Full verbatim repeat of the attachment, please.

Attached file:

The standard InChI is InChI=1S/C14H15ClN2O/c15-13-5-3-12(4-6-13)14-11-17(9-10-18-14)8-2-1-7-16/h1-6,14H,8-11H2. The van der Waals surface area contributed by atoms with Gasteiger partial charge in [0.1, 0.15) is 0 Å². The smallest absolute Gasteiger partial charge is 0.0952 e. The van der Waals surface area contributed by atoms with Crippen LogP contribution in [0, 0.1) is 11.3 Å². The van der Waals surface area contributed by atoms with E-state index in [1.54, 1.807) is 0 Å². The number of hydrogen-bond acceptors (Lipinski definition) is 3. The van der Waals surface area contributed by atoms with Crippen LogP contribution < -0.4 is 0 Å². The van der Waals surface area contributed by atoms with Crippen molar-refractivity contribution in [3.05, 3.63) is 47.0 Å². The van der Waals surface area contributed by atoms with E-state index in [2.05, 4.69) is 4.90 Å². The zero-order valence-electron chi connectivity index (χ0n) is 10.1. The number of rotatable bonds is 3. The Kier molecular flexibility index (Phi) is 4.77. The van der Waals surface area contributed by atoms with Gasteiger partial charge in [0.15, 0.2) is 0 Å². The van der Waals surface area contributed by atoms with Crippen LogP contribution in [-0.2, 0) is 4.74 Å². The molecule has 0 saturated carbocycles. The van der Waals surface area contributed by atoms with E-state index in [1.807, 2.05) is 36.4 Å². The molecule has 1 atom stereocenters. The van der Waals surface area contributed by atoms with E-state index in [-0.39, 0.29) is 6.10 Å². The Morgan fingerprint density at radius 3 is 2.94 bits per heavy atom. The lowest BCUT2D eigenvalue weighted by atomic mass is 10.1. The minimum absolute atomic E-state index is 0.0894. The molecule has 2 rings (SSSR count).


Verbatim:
The standard InChI is InChI=1S/C14H15ClN2O/c15-13-5-3-12(4-6-13)14-11-17(9-10-18-14)8-2-1-7-16/h1-6,14H,8-11H2. The van der Waals surface area contributed by atoms with Gasteiger partial charge in [0.1, 0.15) is 0 Å². The smallest absolute Gasteiger partial charge is 0.0952 e. The van der Waals surface area contributed by atoms with Crippen LogP contribution in [0, 0.1) is 11.3 Å². The van der Waals surface area contributed by atoms with E-state index in [1.54, 1.807) is 0 Å². The number of hydrogen-bond acceptors (Lipinski definition) is 3. The van der Waals surface area contributed by atoms with Crippen LogP contribution < -0.4 is 0 Å². The van der Waals surface area contributed by atoms with Crippen molar-refractivity contribution in [3.05, 3.63) is 47.0 Å². The van der Waals surface area contributed by atoms with E-state index in [2.05, 4.69) is 4.90 Å². The zero-order valence-electron chi connectivity index (χ0n) is 10.1. The number of rotatable bonds is 3. The Kier molecular flexibility index (Phi) is 4.77. The van der Waals surface area contributed by atoms with Gasteiger partial charge in [0.15, 0.2) is 0 Å². The van der Waals surface area contributed by atoms with Crippen LogP contribution in [-0.2, 0) is 4.74 Å². The molecule has 0 saturated carbocycles. The van der Waals surface area contributed by atoms with E-state index in [1.807, 2.05) is 36.4 Å². The molecule has 1 atom stereocenters. The van der Waals surface area contributed by atoms with E-state index in [-0.39, 0.29) is 6.10 Å². The Morgan fingerprint density at radius 3 is 2.94 bits per heavy atom. The lowest BCUT2D eigenvalue weighted by atomic mass is 10.1. The minimum absolute atomic E-state index is 0.0894. The molecule has 2 rings (SSSR count).